It was when his uncle, Mickey, decided to take a path that passed through the train tracks. Once there, he identified a certain movement and the New Jersey police. He asked one of the traffic guards who was there if he had seen a girl who was 6 feet 2 inches tall, an athlete. The police officer warned that someone had thrown themselves onto the train tracks and asked if he could recognize him. He said yes, and soon identified that the person was his niece.

One of the police officers told Mickey he would have to tell his parents and offered him a ride. This was around 2:30 in the morning. Once there, Mickey told Dianne and Stephan that their daughter had been hit by a train.

The Autopsy Controversy: Inconsistencies in the New Jersey Department of Motor Vehicles Investigation

The New Jersey Department of Transit declared Tiffany’s death a suicide, and that the event had taken place around 11 pm, which caused great outrage for the family. For them, Tiffany was a girl full of life who was happy with her college plans, and there was no reason for her to commit suicide.

The initial hypothesis was that Tiffany had walked from her house to the train station and thrown herself onto the tracks, but the family couldn’t comprehend why she, a very happy person, would walk 4.35 miles to take her own life.

The family decided to hire a criminal lawyer named Paul D’Amato to help with the investigation. When he received the police files, he noticed several inconsistencies about the suicide, one of them being the train drivers’ testimony.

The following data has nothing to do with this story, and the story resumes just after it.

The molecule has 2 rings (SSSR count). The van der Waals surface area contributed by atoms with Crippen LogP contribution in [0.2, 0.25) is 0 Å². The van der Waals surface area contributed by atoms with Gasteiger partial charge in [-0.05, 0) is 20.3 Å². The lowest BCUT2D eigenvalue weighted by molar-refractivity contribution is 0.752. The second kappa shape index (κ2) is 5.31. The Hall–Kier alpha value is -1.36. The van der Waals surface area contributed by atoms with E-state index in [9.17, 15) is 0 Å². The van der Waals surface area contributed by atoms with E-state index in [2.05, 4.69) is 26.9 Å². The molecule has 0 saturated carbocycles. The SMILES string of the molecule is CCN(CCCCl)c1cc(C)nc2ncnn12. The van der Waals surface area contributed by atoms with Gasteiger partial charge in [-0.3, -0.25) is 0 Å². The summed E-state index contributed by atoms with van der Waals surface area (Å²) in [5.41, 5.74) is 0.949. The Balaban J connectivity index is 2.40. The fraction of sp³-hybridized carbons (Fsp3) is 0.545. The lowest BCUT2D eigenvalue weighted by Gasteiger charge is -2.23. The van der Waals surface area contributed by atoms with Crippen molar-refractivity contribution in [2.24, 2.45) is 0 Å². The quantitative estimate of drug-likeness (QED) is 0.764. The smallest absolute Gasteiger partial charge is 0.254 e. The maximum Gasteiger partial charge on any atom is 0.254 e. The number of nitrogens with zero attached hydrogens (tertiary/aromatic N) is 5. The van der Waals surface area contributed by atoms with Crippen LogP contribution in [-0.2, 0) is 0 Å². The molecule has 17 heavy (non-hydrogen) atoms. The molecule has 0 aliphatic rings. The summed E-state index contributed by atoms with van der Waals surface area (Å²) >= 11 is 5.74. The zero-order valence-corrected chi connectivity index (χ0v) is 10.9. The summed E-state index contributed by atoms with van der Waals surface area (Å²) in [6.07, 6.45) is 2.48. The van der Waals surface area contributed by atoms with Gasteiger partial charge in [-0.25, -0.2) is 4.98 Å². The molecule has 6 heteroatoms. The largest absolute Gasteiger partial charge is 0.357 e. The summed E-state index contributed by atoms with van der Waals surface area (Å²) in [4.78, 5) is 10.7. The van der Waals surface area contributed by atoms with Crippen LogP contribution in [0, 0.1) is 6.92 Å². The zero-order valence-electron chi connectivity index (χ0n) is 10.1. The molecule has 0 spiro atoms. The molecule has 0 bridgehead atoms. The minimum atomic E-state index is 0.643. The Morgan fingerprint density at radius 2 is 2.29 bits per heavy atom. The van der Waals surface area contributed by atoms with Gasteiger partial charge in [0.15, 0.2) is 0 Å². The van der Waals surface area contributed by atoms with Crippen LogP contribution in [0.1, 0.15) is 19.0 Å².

On the night it happened, there were two drivers on the train. One senior level and the other an intern. The two had signed a report saying they had seen Tiffany jump in front of the train, however, when they were questioned under oath, the senior conductor said he had his back turned, talking to the intern, and did not see the girl. The trainee driver said he only saw it when it was already passing by.

Paul D’Amato asked Jim Brennenstuhl, a private detective, for help in trying to understand the evidence. As they analyzed the case more and more, the two were sure that Tiffany’s case was not suicide.

According to them, for her to be found in that region, she would have to have walked alone in the dark for a long time, something that was not like her, as she was afraid of the dark. Tiffany was found on the tracks in just her underwear, with no sign of her clothes, shoes, or accessories. No signs of alcoholism or drugs were found in her toxicological tests either.